Double, double toil and trouble!
Fire burn and cauldron bubble!! 🙂 the witching week is upon us. I love this holiday. It’s one where we get to eat candy and dress like our heroes (and villains). We can depart this world for a little commune with those that have passed like in Mexican Culture where it’s called “Dia de los Muertos” or “day of the dead”. Either way you slice it: haunted houses, candied apples, goblins and ghouls. It’s all a party and little trick or treat and fear does the body good. Enjoy some pumpkin patches and corn mazes with your hot cider, tis the season after all!
THE DINNER: We took a trip across the pond for this weeks meal. We also revisited breakfast, which for those keeping tabs is our favorite meal in brovskyland. In our culinary journey to Wales this Sunday we decided breakfast was the card to play, so Sunday brunch in Wales was a lovely departure from Colorado. We picked Welsh Rarebit to make as our meal– and it’s glorious. For those not versed in this particular culture, this meal is a staple and is basically a broiled toast with cheese fondue and an egg (either fried or poached) that will leak all it’s yolky goodness all over the rest of what I mentioned. It’s heaven. Typically this is made with Cheddar cheese, though as with anything else, variations are seen and welcomed.
There’s a whole lotta legend surrounding this meal, actually. I mean, you know how those Britannic nations are with their legends. One source mentioned in the Betty Crocker Cookbook is that peasants were not allowed to hunt or eat rabbits so they broiled cheese on bread instead and called it “rarebit”. It also was rumored to be the favorite food of the People’s Princess, Diana Spencer. So if it’s good enough for the Princess of Wales it’s good enough for me!!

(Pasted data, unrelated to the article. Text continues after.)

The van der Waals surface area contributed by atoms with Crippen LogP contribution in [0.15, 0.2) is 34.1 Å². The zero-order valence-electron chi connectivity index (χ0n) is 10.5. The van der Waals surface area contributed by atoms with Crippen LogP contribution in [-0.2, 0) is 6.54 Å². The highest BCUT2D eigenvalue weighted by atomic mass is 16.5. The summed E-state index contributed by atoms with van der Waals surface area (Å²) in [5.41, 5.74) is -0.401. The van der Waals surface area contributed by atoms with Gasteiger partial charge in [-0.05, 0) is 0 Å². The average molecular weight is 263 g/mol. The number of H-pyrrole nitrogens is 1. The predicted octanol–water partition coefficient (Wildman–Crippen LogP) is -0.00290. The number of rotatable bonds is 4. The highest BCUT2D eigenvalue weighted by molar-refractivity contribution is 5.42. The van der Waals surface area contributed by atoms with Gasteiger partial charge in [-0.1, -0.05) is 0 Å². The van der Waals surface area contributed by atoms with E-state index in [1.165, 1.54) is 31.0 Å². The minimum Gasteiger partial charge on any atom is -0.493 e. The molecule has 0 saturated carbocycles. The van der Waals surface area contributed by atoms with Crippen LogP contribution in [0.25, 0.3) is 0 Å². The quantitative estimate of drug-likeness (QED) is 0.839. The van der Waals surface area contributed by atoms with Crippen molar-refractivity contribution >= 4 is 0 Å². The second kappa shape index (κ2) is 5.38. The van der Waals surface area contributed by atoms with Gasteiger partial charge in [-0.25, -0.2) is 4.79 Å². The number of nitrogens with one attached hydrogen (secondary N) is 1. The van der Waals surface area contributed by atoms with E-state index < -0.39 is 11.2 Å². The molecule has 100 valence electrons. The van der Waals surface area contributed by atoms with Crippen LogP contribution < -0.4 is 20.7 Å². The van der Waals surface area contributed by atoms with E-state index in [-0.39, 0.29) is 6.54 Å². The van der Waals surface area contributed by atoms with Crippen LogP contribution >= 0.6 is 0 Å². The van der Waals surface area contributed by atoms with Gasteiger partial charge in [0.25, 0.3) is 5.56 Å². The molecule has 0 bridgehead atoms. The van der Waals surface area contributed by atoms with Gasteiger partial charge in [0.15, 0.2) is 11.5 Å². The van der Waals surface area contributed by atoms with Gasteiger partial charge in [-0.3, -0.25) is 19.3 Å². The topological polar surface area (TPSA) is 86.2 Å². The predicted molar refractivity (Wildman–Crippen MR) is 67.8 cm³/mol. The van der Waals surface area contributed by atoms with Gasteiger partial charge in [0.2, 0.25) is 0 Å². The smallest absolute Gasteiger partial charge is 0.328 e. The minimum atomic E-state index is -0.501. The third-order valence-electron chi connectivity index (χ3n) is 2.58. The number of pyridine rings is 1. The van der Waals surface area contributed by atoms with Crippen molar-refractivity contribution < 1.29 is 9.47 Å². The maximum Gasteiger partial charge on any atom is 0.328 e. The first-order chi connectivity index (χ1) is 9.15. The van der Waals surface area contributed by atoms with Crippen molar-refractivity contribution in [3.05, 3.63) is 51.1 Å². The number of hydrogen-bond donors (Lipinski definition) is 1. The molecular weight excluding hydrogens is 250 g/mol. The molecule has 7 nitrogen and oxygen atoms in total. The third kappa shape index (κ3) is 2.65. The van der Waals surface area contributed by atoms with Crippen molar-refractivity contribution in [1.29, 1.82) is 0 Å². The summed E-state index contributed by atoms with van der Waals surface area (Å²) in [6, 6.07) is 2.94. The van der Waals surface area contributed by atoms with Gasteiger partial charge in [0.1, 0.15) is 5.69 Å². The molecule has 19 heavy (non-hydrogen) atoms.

Welsh Rarebit Recipe: http://www.closetcooking.com/2011/03/buck-rarebit-welsh-rarebit-with-spinach.html?m=1
OVERALL COUNTRY SCORE:
Ease of prep and cooking: TWO STAR out of five this meal!
You’re basically making a béchamel sauce here. It’s not quite a hollandaise sauce like we were anticipating. It’s got Dijon mustard and sometimes even beer in the recipe so it’s more of cream sauce much like the bechamel but not nearly garlic filled like that can be, nor is it as thin. It had some body to it, and this making of rue that often accompanies that type of sauce is something of a trick for a lot of chefs. It’s tricky to 1) not burn the butter/flour and also to 2) eliminate lumps when re-incorporate it with the heavy cream or cheese. So all that considered it was about a two. Also you have the basting or poaching of eggs here too. We used a nifty little invention that my great grandmother used, called an egg poaching pot, but if you go that traditional water swirling route, it’s known to be super difficult. So you can also fry the eggs sunny side up to achieve a similar effect without the heartache. Dealer’s choice.
Best dish of all time scale: FIVE out of five for Meal!!
I can’t even get into the lovely things that cheese and butter and cream do when they are heated together. Coupled with the addition of Dijon, which was the best part of this meal’s flavor profile, it was unspeakably beautiful. I could eat that sauce on a shoe and give it a five. It was just that much better with the bread soaking up the sauce with the yolk. I can’t oversell this enough. It’s a five, plain and tall. Enjoy at all times of the day and night and explore variations, you won’t be sorry.
We will be heading to Colombia for country #74 for Halloween weekend!
Technically it’ll be November 1st but that’s also daylight savings time… lots happening ’round here folks!
– L & K